Part 2: St. Louis to Bluff
Last edited: 7 Mar 2018
But then moving on the Denver was quite something. Driving for hours through western Kansas is rather boring: never have I seen so much land with so little in it, and being so flat. At any time one can see for many miles in all directions (not that there actually is something worthwhile to look at but farmland). But eventually (now in Colorado) things get more hilly, and finally one drives over one last hill, and suddenly the whole horizon, North to South, is filled with the peaks of the Rocky Mountains. A spectacular, unforgettable view.
Denver itself is quite nice, as is the whole area. Much more happening than the Mid-Western cities, and very much up-and-coming. And of course all the mountains to look at/climb/ski/whatever you could wish for. The friend I stayed with -a marathon runner- had some fun telling me to go for a morning run, which turned into a lot of huffing and puffing on my part: it's quite noticeable that suddenly I'm a mile high, and the air much thinner. Since this is supposed to be a vacation I think I'll skip running while up in the mountains.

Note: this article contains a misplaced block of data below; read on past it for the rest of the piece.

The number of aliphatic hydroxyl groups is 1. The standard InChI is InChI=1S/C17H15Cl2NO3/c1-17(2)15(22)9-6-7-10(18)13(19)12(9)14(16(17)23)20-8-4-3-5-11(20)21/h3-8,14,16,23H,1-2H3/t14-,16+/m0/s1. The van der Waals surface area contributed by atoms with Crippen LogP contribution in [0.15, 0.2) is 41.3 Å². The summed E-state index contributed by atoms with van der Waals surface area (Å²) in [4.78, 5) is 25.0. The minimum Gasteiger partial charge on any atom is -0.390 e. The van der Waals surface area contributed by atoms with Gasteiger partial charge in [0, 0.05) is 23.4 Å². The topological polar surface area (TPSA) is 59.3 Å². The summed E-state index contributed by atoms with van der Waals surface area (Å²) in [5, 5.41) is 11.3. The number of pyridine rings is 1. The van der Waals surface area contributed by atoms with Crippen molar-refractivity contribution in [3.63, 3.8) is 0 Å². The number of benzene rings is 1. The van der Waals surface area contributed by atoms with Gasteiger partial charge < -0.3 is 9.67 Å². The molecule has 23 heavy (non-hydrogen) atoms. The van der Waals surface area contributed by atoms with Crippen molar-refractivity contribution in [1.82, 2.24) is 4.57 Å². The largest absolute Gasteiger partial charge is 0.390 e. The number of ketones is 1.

Moving on to South-Eastern Utah, I passed by Vail and Aspen (too early for skiing though), and got some great views of the Colorado River Valley/Canyon along the way. I thought I was beyond civilization in Kansas when I couldn't get FM radio; here (Moab, UT) there isn't even AM radio. But who needs technology when nature offers so much? The answer, of course, is many people, which is why there's satellite TV. Not for me in my hostel though, where one goes to bed early, and gets up early the next morning, to get the most hiking out of the day's sunlight.
After checking in on Arches, Canyonlands and Bridges National Parks, I'm headed for Arizona, and my side trip to Chicago is coming up too.
- Wynkoop Brewery, Denver
- Walnut Brewery, Boulder
- Eddie McStiff's Restaurant & Brewery, Moab
- Moab Brewery, Moab